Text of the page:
$ g++ -O3 test.cpp && ./a.out enter index [0, 1, or 2]: 2 result: 499500 $ icpc -O0 test.cpp && ./a.out enter index [0, 1, or 2]: 2 result: 499500 $ icpc-2013_sp1.1.106 -O1 test.cpp && ./a.out enter index [0, 1, or 2]: 2 result: 499500 $ icpc-2013_sp1.2.144 -O1 test.cpp && ./a.out enter index [0, 1, or 2]: 2 result: 499500 $ icpc-2015.1.133 -O1 test.cpp && ./a.out enter index [0, 1, or 2]: 2 result: 498501 $ icpc-2015.3.187 -O1 test.cpp && ./a.out enter index [0, 1, or 2]: 2 result: 498501 $ icpc-2016.0.109 -O1 test.cpp && ./a.out enter index [0, 1, or 2]: 2 result: 498501 $ icpc-2016.3.210 -O1 test.cpp && ./a.out enter index [0, 1, or 2]: 2 result: 0

I tried all versions of icpc, which I have. Versions >= 2015 returned incorrect values.

Memory fences fixes this issue, but i do not want to modify that external code, i would rather disable some optimization, which reoders it incorrectly.

Thank you, Pavel Jurkas

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One more question: Is that code incorrect or is it a bug in compiler?

Thanks

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I have escalated this problem to compiler engineering for expert advise. In the meantime, as Jim mentioned you can use MFENCE as shown below:

#include <iostream> struct Vec { double x, y, z; const Vec& operator=(const Vec& that) { x = that.x; y = that.y; z = that.z; return *this; } double& operator[](int index) { return (&x)[index]; } }; int main() { const int size = 1000; // create 1000 vectors: (0,0,0), (1,1,1), ..., (999,999,999) Vec vec[size]; for (int i = 0; i < size; ++i) vec.x = vec.y = vec.z = i; // get index from user int index; std::cout << "enter index [0, 1, or 2]: "; std::cin >> index; // compute sum of the specified index from all vectors Vec v; double sum = 0.0; for (int i = 0; i < size; ++i) { v = vec; asm volatile ("mfence" ::: "memory"); sum += v[index]; } // output result -- it should return always value 499500 std::cout << "result: " << sum << std::endl; }

$ icpc test.cc -g -O1 $ ./a.out enter index [0, 1, or 2]: 2 result: 499500 $ g++ test.cc -O3 $ ./a.out enter index [0, 1, or 2]: 2 result: 499500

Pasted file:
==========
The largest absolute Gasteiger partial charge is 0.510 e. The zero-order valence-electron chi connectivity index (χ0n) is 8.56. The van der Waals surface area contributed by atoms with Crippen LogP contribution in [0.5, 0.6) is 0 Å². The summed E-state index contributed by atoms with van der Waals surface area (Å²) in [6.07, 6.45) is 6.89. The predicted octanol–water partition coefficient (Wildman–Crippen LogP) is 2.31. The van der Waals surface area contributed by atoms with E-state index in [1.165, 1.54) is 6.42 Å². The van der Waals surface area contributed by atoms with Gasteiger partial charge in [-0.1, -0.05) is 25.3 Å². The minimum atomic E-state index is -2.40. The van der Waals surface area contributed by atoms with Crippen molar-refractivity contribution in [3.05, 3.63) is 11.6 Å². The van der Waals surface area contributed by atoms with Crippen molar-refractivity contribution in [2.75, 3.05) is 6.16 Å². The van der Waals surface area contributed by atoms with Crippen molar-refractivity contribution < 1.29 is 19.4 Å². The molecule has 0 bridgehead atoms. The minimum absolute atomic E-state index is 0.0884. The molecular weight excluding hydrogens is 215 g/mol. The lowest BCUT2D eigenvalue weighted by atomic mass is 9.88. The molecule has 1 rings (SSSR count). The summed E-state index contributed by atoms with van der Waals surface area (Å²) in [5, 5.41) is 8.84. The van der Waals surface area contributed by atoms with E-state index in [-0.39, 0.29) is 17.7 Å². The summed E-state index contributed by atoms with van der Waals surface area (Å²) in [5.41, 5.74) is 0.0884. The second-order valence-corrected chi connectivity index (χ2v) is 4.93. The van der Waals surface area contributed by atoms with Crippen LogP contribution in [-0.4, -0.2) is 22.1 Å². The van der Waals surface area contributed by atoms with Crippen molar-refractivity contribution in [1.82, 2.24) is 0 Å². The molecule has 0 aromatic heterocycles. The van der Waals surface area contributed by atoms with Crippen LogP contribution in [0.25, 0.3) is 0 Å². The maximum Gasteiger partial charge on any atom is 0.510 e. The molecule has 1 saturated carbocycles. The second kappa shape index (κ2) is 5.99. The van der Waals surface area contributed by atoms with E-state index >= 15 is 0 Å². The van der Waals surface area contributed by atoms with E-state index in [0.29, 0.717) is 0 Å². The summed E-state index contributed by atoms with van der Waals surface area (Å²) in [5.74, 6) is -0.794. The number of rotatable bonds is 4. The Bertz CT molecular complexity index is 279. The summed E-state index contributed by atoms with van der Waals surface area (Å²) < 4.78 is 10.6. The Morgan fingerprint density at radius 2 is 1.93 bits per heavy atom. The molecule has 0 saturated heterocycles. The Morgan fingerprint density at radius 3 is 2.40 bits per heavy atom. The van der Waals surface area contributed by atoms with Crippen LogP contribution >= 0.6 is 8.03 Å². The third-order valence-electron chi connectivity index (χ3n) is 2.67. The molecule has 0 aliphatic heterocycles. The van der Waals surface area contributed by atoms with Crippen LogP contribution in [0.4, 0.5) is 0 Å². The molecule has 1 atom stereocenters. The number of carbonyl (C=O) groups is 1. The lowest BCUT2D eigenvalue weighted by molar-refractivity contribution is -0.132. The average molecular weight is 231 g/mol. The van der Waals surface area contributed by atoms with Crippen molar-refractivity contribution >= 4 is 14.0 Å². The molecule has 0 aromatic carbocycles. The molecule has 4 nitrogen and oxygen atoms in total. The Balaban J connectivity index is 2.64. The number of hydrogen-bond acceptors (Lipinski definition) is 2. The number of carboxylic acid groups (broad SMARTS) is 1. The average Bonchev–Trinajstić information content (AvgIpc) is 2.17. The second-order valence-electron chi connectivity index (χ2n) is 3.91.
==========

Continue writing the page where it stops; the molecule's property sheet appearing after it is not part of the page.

Thanks and Regards

Anoop

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Anoop,

I think

asm volatile("" ::: "memory"); // compiler fence only (no CPU fence required)

would be sufficient. Could you please verify this?

Jim Dempsey

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Thank you, asm volatile("" ::: "memory") works for me.

Is this problem caused by a bug in Intel compiler?

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*>>Is this problem caused by a bug in Intel compiler?*

I think it is a case of a bug in the programmer. The programmer (you) told the compiler "I want speed". An almost universal means (one of) of accomplishing this is by instruction re-order *** provided it does not bypass the visible intent of the programmer expressed in source code. The aliasing used in your code makes the intent NOT visible.

For additional information see: http://preshing.com/20120625/memory-ordering-at-compile-time/

Jim Dempsey

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Thank you for a nice explanation. I suspected more that external library code of being incorrect than the compiler. But some of my colleagues were convinced that it is a compiler bug.

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I assume you are aware that the double& on the operator[] is producing the alias. If you change the return type to double (no &, and return the value not the reference), the compiler may generate the code you expect (I have not tested this).

Jim Dempsey

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Non-alias version produces the same incorrect result